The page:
J.D. Ray Senior Member

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    Stories, as you're aware, are about something. His feedback was that if all my story is about is that the couple in question made it through the adventure, that didn't seem to him to be enough to make the story worthwhile.
     
  9. jannert

    jannert Who? Whooo? Staff Supporter Contributor

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    I'm trying to focus on this: "One reviewer, a several-novel published author, picked up on a somewhat-telegraphed plot point and said, "If that's your payoff, that's not enough. It needs to be something better.""

    It's the somewhat-telegraphed plot point that I'm trying to understand. What was that? Was it your character growth, or was it something else?

    I'm wondering if perhaps you inadvertently led the reader to expect something they didn't get. That's usually quite fixable, but you have to pinpoint what that 'something' is, before you can fix it.
     
    Last edited: Jun 7, 2019
  10. J.D. Ray

    J.D. Ray Senior Member

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    In the opening of the story, an elderly couple are waving goodbye to a young couple who are headed out for a picnic and afternoon of adventure. To wit:

    The young couple quickly find themselves thrown back in time nine hundred years. They have nothing but each other, and have to leverage their wits, modern education, and other intrinsic resources to survive. An astute reader will guess that the elderly couple and the young couple are the same people.
     
  11. jannert

    jannert Who? Whooo? Staff Supporter Contributor

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    So that is the 'much-telegraphed plot point' that your reader was referring to?

    Okay. What I'm picking up here is that the reader was a bit disappointed and wanted more? Or felt they were being led in a too-obvious direction?

    Perhaps there was something in the way the story began that made the reader assume there would be something more intriguing about the situation, than just the fact they were the same people. Your reader was astute and picked this up right away. Maybe it was kind of anticlimactic to find out that, 'Hey, yup, I was right. They're the same people.'

    What made them think there was going to be a Big Reveal that was going to be more exciting?

    Just thinking out of the box a bit ...what would the impact on your story be if you made it clear right at the start that they were the same couple? Right away. Maybe either leave out the 'waving goodbye' thing altogether. Or make it clear by what is said that they are actually waving goodbye to their future/past selves? So this wasn't even a momentary mystery? Therefore there wouldn't be a Payoff expected here at all. Your payoff will come later on, when the story develops into something more.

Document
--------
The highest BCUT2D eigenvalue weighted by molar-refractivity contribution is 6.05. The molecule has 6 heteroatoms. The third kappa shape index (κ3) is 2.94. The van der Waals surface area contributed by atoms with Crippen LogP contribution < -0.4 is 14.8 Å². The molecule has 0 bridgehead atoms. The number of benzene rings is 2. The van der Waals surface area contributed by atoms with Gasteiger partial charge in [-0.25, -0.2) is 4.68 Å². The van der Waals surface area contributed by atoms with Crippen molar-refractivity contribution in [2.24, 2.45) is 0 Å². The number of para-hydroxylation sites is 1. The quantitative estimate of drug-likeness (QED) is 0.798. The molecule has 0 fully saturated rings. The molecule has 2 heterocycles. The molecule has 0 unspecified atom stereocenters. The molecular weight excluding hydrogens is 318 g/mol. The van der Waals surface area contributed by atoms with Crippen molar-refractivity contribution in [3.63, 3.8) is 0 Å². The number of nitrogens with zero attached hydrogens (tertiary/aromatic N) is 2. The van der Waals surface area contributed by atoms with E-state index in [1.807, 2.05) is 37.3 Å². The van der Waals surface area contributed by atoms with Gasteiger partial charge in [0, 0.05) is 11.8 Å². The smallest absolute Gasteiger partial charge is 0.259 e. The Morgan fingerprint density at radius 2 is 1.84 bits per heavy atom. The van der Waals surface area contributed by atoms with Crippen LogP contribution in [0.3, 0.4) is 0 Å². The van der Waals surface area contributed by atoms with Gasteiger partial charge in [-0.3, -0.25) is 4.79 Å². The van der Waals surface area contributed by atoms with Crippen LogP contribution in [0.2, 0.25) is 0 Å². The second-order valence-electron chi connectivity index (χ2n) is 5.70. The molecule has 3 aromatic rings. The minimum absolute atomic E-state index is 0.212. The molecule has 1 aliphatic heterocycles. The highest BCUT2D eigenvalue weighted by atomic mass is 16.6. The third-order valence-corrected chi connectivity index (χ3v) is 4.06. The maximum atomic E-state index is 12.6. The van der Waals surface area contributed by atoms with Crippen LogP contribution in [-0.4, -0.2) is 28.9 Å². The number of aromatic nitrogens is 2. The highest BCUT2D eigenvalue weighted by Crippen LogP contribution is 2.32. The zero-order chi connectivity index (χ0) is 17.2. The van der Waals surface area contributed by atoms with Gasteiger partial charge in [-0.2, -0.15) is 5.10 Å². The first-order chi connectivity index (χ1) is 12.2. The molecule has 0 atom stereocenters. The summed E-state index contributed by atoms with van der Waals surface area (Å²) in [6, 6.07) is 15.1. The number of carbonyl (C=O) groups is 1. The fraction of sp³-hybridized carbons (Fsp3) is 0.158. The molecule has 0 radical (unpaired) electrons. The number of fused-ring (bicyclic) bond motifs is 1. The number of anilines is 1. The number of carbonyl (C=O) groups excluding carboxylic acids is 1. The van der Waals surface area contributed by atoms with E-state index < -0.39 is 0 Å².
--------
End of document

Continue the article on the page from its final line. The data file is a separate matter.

12. J.D. Ray

    J.D. Ray Senior Member

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  13. jannert

    jannert Who? Whooo? Staff Supporter Contributor

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    I take it the older couple 'knows' that the younger couple is themselves? But the younger couple doesn't? I'm a little confused as to how this happens. They seem to be inhabiting the same world at the same time.

    Okay, here's a thought. And it's a radical one, but it would solve a lot of problems for you. Why not just eliminate the time travel thing altogether? And simply tell the story in a straightforward way. You could start with the older couple, looking back on their life. And then the rest of the story gets told in 'real time.'

    I think your plot hole (and it is pretty big) has to do with this time travel idea. Maybe it's the easiest thing to fix. If the interest in the story comes from the progression of the couple, then why not make that the focus, without this 'what the heck' sort of convolution regarding the two couples existing side-by-side? Not to mention the two couples having the same names, which I know would lose me, eventually. I read along far enough to realise this shifting was going to be hard to keep track of.
     
    Last edited: Jun 7, 2019
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  14. Thundair

    Thundair Contributor Contributor

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    There is a rip in the continuum. :) I would read something like that if there was something that worried me that maybe they would disrupt the continuum, or something to add stress tension or electrical field that they have to stay ahead of, which has followed them through time.
    And I’m not sure how far I could make it into the first chapter before the hook comes to play.
    I say write on and see how it develops.